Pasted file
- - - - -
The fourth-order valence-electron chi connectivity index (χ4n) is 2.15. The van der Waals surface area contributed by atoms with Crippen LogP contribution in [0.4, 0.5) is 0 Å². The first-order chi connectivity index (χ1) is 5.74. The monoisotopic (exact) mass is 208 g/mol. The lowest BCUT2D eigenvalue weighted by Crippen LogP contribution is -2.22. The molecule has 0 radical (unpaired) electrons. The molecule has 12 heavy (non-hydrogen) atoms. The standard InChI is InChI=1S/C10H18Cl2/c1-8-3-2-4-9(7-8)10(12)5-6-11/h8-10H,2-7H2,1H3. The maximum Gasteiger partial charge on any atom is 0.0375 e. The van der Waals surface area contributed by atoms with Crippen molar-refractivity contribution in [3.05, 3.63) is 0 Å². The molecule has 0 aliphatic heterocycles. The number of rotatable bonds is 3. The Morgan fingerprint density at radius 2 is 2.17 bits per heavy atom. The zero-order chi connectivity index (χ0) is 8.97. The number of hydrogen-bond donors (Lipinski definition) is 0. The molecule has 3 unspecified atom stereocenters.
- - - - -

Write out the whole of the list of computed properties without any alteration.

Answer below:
The fourth-order valence-electron chi connectivity index (χ4n) is 2.15. The van der Waals surface area contributed by atoms with Crippen LogP contribution in [0.4, 0.5) is 0 Å². The first-order chi connectivity index (χ1) is 5.74. The monoisotopic (exact) mass is 208 g/mol. The lowest BCUT2D eigenvalue weighted by Crippen LogP contribution is -2.22. The molecule has 0 radical (unpaired) electrons. The molecule has 12 heavy (non-hydrogen) atoms. The standard InChI is InChI=1S/C10H18Cl2/c1-8-3-2-4-9(7-8)10(12)5-6-11/h8-10H,2-7H2,1H3. The maximum Gasteiger partial charge on any atom is 0.0375 e. The van der Waals surface area contributed by atoms with Crippen molar-refractivity contribution in [3.05, 3.63) is 0 Å². The molecule has 0 aliphatic heterocycles. The number of rotatable bonds is 3. The Morgan fingerprint density at radius 2 is 2.17 bits per heavy atom. The zero-order chi connectivity index (χ0) is 8.97. The number of hydrogen-bond donors (Lipinski definition) is 0. The molecule has 3 unspecified atom stereocenters.